Court upholds firing of marijuana cardholders discharged after positive weed test

Worker driving a forklift with a large roll of paper inside a paper mill warehouse

“If I’m a lawful medical marijuana user, you can’t fire me for testing positive for weed — right?” That’s not always the case. Oklahoma employers can learn something from a decision last month by an Arkansas federal court.

Oklahoma and Arkansas medical marijuana laws

Oklahoma and Arkansas have enacted medical marijuana laws with similar features. In Oklahoma, an individual may qualify for a state medical marijuana license permitting them to purchase and use medical marijuana. In Arkansas, “qualifying patients” may receive a registry identification card allowing medical marijuana use. Like Oklahoma, employers in Arkansas are prohibited from discriminating against an applicant or employee based upon their past or present status as medical marijuana license holder. Under the laws in both states, employers retain the ability to apply and enforce drug testing programs, including those that test for marijuana.

The medical marijuana laws in both states also give employers the right to designate certain types of positions as “safety-sensitive.” In Oklahoma, a safety-sensitive position is “any job that includes tasks or duties that the employer reasonably believes could affect the safety and health of the employee performing the task or others.” Individuals holding safety-sensitive positions may be terminated by an Oklahoma or Arkansas employer for testing positive for marijuana, even if they hold an Oklahoma medical marijuana license or an Arkansas registry identification card.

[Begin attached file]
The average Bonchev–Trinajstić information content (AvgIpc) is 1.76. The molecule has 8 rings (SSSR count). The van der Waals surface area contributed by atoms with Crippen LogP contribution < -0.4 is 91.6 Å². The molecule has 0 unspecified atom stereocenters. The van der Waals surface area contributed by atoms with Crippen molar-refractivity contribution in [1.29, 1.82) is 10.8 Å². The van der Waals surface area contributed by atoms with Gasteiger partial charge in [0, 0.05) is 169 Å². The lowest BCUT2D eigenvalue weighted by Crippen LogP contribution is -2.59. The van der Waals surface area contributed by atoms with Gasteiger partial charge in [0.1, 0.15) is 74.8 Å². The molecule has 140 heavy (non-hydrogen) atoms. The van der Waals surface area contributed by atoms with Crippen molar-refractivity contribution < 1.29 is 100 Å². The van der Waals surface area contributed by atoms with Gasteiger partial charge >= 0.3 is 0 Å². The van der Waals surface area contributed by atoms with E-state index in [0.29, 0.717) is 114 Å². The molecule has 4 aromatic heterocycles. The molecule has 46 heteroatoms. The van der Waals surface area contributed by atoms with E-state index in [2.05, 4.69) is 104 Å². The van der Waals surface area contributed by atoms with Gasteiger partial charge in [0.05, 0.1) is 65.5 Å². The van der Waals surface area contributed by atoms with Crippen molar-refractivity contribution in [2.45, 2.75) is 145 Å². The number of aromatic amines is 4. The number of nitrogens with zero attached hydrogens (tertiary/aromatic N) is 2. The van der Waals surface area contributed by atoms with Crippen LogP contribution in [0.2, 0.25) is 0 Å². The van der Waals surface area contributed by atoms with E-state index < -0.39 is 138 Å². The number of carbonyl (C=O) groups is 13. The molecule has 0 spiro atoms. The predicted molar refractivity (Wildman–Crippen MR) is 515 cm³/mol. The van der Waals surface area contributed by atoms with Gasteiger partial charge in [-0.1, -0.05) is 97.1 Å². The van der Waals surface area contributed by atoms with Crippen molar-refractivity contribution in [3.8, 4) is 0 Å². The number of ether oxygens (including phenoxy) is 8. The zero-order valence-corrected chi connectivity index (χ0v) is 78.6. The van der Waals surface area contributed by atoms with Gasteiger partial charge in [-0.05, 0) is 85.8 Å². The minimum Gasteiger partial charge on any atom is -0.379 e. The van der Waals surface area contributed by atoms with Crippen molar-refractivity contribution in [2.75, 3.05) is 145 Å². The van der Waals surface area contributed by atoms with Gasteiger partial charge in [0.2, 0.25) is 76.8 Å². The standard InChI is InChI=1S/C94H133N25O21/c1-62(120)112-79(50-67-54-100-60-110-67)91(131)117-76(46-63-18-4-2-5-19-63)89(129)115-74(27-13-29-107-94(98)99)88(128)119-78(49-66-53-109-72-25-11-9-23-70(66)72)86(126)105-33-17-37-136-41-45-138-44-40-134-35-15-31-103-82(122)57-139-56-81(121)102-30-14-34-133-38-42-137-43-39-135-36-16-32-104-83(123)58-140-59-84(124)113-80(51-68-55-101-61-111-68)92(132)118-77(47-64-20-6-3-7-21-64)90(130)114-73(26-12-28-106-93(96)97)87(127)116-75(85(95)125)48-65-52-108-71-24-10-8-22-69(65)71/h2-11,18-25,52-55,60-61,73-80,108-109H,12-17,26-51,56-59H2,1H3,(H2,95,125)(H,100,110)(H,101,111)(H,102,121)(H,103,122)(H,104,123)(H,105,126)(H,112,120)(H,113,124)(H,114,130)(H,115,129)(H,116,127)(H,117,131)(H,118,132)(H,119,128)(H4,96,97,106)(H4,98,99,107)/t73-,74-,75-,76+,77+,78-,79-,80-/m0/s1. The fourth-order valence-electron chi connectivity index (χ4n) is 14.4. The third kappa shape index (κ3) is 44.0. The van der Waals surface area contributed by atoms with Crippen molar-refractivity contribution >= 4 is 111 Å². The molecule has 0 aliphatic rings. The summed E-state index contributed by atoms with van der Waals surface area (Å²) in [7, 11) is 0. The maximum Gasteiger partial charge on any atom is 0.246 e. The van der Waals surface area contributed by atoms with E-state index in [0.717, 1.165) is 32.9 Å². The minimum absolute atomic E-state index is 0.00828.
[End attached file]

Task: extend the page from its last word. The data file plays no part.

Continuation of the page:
Positive marijuana test at the paper mill

Bryan Prinsen and Daniel Oden worked at a paper mill in Ashdown, Arkansas. Both men held jobs that were designated as safety-sensitive at the mill, and both were qualified under Arkansas law to use medical marijuana.

The paper mill had in place a drug testing policy that included testing for marijuana. Prinsen and Oden tested positive for marijuana. According to the testing policy and their union contract, Prinsen and Oden were placed on a disciplinary suspension and signed a Last Chance Agreement. The Last Chance Agreement required certain conditions to be met before they could return to work. One of conditions required Prinsen and Oden to “produce a negative drug test.” When they were unable to satisfy the requirements of their Last Chance Agreements, Prinsen and Oden were fired.

Discharge for positive test upheld

Believing they had been unlawfully terminated, Prinsen and Oden sued the paper mill, claiming their employer had unlawfully discriminated against them based upon their protected status as medical marijuana patients. A federal court dismissed the two fired employees’ claims and upheld the paper mills’ actions.

The court’s ruling was straightforward: First, the employer had in place a drug testing policy that tested for marijuana and was compliant with state law. Second, employees like Prinsen and Oden who worked in positions reasonably designated by their employer as safety-sensitive were subject to discharge, if they tested positive for marijuana. That included safety-sensitive employees who hold marijuana registry identification cards. The court pointed out that the law’s employment protection for an individual’s status as a marijuana cardholder did not prevent an employer from taking action based on a positive marijuana test when the employee held a safety-sensitive position.

For Oklahoma employers

If this had happened in Slapout, Oklahoma, rather than Ashdown, Arkansas, the same outcome would have resulted. Under Oklahoma law, employers cannot take employment actions based solely upon an individual having a medical marijuana license. However, they can test for marijuana so long as their testing protocol follows state law. Further, if an employer has designated jobs as safety-sensitive according to Oklahoma requirements, it can discipline or fire an employee working in a safety-sensitive position who tests positive for marijuana – even if the employee holds an Oklahoma medical marijuana license.

  • Prinsen et al v. Domtar A.W., LLC, 4:22-cv-4076 (W.D. Ark. 1/31/23)